Audra Lindley

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Audra Lindley
Audra Lindley 1975.JPG
Lindley in Fay (1975)
Born Audra Marie Lindley
(1918-09-24)September 24, 1918
Los Angeles, California, U.S.
Died October 16, 1997(1997-10-16) (aged 79)[1]
Los Angeles, California, U.S.[2]
Cause of death
Leukemia
Resting place
Woodlawn Memorial Cemetery, Santa Monica
Occupation Actress
Years active 1941–1997
Spouse(s) Hardy Ulm (1943-1960)
James Whitmore (1972-1979)

Audra Marie Lindley (September 24, 1918 – October 16, 1997) was an American actress, most famous for her role as landlady Helen Roper on the sitcom Three's Company and its spin-off, The Ropers.[3]

Life and career[edit]

Born in Los Angeles, California, Lindley was the daughter of show business parents. Her father was Bert Lindley, who was an actor who played small roles from 1917 through 1937.[4] She got her early start in Hollywood by being a stand-in, which eventually progressed to stunt work, and eventually became a contract player with Warner Brothers.[5] In 1943, she went to New York in her mid-20s to work in theater. Among her many Broadway plays during her long career were: On Golden Pond, Long Day's Journey into Night, and Horse Heavens. After a break from acting to raise five children, she began to make steady appearances on television in the early 1960s, including the role of Sue Knowles on the CBS soap opera Search for Tomorrow, and a six-year stint as manipulative "Aunt Liz" Matthews on the NBC soap opera Another World. She also had regular roles as Meredith Baxter's mother in the sitcom Bridget Loves Bernie, as well as Lee Grant’s best friend in Fay.[6] In 1971, she starred in the first American film of the legendary Milos Forman, "Taking Off".[7]


Her greatest fame arrived when she began playing the wisecracking, perpetually unfulfilled and sexually frustrated Helen Roper on the hit sitcom Three’s Company (1977) where she wore a wig to maintain the character’s exaggerated hairstyle.[8] The character and her husband, Mr. Roper (played by Norman Fell), were spun off to their own show, The Ropers (1979), which was not a success.[9]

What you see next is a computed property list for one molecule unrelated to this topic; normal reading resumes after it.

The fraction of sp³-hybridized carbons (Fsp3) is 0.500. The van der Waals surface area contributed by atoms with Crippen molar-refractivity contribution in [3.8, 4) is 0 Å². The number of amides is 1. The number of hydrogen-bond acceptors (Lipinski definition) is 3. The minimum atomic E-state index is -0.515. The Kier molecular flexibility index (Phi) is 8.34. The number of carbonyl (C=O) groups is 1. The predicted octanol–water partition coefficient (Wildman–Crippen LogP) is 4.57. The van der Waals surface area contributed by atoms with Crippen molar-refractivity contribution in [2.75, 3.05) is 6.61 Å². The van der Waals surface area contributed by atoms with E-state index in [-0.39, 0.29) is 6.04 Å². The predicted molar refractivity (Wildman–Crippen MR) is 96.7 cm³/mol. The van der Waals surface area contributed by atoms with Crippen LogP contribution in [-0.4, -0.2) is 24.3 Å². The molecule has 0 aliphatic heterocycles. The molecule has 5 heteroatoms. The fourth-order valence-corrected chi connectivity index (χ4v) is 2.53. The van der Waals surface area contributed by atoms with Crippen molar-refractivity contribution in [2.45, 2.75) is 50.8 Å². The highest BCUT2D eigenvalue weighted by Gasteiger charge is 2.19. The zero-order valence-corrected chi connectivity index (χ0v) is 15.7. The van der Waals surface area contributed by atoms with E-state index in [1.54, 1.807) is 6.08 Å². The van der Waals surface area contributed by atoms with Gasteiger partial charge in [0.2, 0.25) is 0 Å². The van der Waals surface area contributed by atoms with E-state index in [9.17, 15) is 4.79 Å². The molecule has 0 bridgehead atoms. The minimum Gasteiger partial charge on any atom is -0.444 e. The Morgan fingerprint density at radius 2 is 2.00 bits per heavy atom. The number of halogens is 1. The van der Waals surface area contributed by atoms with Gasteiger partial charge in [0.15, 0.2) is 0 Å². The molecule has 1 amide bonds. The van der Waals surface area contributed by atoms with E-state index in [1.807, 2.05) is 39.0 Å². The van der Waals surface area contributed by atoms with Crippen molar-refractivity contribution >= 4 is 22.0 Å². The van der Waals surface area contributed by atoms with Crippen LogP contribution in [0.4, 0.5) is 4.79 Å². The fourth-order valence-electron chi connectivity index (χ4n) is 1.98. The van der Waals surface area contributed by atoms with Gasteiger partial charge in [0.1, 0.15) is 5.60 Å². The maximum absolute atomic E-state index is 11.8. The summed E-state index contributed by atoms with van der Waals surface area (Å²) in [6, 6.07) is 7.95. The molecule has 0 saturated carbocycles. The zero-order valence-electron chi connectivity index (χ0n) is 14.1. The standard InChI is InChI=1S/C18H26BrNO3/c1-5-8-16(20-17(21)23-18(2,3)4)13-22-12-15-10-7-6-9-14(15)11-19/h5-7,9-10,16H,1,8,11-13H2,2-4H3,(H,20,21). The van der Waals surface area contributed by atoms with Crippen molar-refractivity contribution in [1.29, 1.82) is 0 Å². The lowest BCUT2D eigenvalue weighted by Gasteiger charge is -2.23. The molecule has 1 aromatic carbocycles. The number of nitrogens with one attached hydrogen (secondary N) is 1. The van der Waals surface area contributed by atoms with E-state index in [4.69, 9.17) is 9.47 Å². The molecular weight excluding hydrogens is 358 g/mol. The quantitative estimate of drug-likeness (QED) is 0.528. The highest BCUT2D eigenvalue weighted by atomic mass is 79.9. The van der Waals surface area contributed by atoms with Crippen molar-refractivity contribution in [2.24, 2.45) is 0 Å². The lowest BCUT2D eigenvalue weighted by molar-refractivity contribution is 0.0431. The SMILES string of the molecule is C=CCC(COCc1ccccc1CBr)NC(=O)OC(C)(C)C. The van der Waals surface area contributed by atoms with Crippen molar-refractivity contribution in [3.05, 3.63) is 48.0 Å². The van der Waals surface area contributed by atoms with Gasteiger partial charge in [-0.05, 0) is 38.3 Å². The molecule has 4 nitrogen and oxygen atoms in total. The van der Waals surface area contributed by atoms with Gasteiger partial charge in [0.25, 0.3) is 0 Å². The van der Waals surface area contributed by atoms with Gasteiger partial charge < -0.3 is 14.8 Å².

Lindley continued to appear steadily on television and in film, such as Revenge of the Stepford Wives in 1980 and as Fauna, the owner of the "Bear Flag Restaurant," a Monterey, CA brothel portrayed in the 1982 film Cannery Row. In 1982, she appeared in the film Best Friends starring Goldie Hawn and Burt Reynolds.[10]


She had a supporting role in the lesbian-themed film Desert Hearts (1985).[11] In 1987 she had a large supporting role as Judith Light's mother in the TV movie Dangerous Affection. She also appeared in 1989's Troop Beverly Hills as outspoken director of the Wilderness Girls. Also in 1989, she was the main character of an episode of the horror anthology series Tales from the Crypt.


Lindley garnered further parts of all sizes in various TV films and series, including playing Phoebe Buffay's grandmother on Friends, and her last, a recurring role as Cybill Shepherd's mother on the CBS sitcom Cybill. (She had previously played Shepherd's mother in the 1972 film The Heartbreak Kid.)

Death[edit]

Lindley died of leukemia on October 16, 1997, at Cedars Sinai Medical Center.[12]


She was married to and divorced from Dr. Hardy Ulm (1943–1960), with whom she had five children.[13]


She later married and divorced James Whitmore (1972–1979).[14]

Footnotes[edit]

  1. ^ "LA Times". Los Angeles Times. 19 October 1997. 
  2. ^ "LA Times". Los Angeles Times. 19 October 1997. 
  3. ^ "TV Guide". 
  4. ^ "Find A Grave". 
  5. ^ "Find A Grave". 
  6. ^ Lyman, Rick (25 October 1997). "New York Times". The New York Times. 
  7. ^ Lyman, Rick (25 October 1997). "New York Times". The New York Times. 
  8. ^ Lyman, Rick (25 October 2013). "New York Times". The New York Times. 
  9. ^ "TV Guide". 
  10. ^ "Find A Grave". 
  11. ^ "Filmbug". 
  12. ^ "LA Times". Los Angeles Times. 19 October 1997. 
  13. ^ Lyman, Rick (25 October 1997). "New York Times". The New York Times. 
  14. ^ Berkvist, Robert. "James Whitmore, Character Actor Skilled in One-Man Shows, Dies at 87", The New York Times, February 7, 2009

External links[edit]